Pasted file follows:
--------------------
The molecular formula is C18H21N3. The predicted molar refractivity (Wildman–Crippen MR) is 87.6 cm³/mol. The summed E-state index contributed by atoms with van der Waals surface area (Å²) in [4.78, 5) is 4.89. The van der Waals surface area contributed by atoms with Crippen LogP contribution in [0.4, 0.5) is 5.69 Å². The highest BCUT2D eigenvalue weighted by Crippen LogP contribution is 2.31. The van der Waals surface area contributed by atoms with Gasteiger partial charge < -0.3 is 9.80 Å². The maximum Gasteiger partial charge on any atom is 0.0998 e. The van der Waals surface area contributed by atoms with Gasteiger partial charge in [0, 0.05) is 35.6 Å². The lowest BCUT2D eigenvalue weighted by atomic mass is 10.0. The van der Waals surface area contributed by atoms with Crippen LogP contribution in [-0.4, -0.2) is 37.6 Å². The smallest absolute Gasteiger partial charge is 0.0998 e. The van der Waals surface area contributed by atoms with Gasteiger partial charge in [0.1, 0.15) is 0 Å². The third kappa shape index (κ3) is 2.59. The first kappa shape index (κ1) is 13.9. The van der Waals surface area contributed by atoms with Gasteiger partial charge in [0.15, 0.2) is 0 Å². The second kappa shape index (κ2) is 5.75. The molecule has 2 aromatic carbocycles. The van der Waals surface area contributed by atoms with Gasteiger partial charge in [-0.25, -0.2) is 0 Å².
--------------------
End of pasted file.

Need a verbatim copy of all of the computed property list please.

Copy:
The molecular formula is C18H21N3. The predicted molar refractivity (Wildman–Crippen MR) is 87.6 cm³/mol. The summed E-state index contributed by atoms with van der Waals surface area (Å²) in [4.78, 5) is 4.89. The van der Waals surface area contributed by atoms with Crippen LogP contribution in [0.4, 0.5) is 5.69 Å². The highest BCUT2D eigenvalue weighted by Crippen LogP contribution is 2.31. The van der Waals surface area contributed by atoms with Gasteiger partial charge < -0.3 is 9.80 Å². The maximum Gasteiger partial charge on any atom is 0.0998 e. The van der Waals surface area contributed by atoms with Gasteiger partial charge in [0, 0.05) is 35.6 Å². The lowest BCUT2D eigenvalue weighted by atomic mass is 10.0. The van der Waals surface area contributed by atoms with Crippen LogP contribution in [-0.4, -0.2) is 37.6 Å². The smallest absolute Gasteiger partial charge is 0.0998 e. The van der Waals surface area contributed by atoms with Gasteiger partial charge in [0.1, 0.15) is 0 Å². The third kappa shape index (κ3) is 2.59. The first kappa shape index (κ1) is 13.9. The van der Waals surface area contributed by atoms with Gasteiger partial charge in [0.15, 0.2) is 0 Å². The second kappa shape index (κ2) is 5.75. The molecule has 2 aromatic carbocycles. The van der Waals surface area contributed by atoms with Gasteiger partial charge in [-0.25, -0.2) is 0 Å².